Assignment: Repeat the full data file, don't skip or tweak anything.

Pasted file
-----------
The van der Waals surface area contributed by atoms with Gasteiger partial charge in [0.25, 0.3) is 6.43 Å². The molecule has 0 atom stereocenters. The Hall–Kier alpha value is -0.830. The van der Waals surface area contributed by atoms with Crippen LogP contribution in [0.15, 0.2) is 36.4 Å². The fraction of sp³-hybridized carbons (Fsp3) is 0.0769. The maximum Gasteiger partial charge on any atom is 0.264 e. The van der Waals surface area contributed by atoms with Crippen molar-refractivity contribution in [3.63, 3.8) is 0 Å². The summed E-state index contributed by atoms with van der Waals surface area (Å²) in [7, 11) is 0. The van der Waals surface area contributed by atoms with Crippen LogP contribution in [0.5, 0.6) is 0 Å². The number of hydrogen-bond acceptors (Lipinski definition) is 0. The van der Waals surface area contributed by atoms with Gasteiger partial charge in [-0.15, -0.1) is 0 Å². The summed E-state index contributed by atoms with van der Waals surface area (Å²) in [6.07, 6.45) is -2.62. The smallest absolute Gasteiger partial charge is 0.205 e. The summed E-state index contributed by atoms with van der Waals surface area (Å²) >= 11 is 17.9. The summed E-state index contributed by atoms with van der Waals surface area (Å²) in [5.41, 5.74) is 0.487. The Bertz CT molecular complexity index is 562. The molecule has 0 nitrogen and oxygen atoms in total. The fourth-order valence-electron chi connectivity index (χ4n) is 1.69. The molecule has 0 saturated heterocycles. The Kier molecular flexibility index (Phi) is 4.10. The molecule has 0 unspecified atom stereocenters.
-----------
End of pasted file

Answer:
The van der Waals surface area contributed by atoms with Gasteiger partial charge in [0.25, 0.3) is 6.43 Å². The molecule has 0 atom stereocenters. The Hall–Kier alpha value is -0.830. The van der Waals surface area contributed by atoms with Crippen LogP contribution in [0.15, 0.2) is 36.4 Å². The fraction of sp³-hybridized carbons (Fsp3) is 0.0769. The maximum Gasteiger partial charge on any atom is 0.264 e. The van der Waals surface area contributed by atoms with Crippen molar-refractivity contribution in [3.63, 3.8) is 0 Å². The summed E-state index contributed by atoms with van der Waals surface area (Å²) in [7, 11) is 0. The van der Waals surface area contributed by atoms with Crippen LogP contribution in [0.5, 0.6) is 0 Å². The number of hydrogen-bond acceptors (Lipinski definition) is 0. The van der Waals surface area contributed by atoms with Gasteiger partial charge in [-0.15, -0.1) is 0 Å². The summed E-state index contributed by atoms with van der Waals surface area (Å²) in [6.07, 6.45) is -2.62. The smallest absolute Gasteiger partial charge is 0.205 e. The summed E-state index contributed by atoms with van der Waals surface area (Å²) >= 11 is 17.9. The summed E-state index contributed by atoms with van der Waals surface area (Å²) in [5.41, 5.74) is 0.487. The Bertz CT molecular complexity index is 562. The molecule has 0 nitrogen and oxygen atoms in total. The fourth-order valence-electron chi connectivity index (χ4n) is 1.69. The molecule has 0 saturated heterocycles. The Kier molecular flexibility index (Phi) is 4.10. The molecule has 0 unspecified atom stereocenters.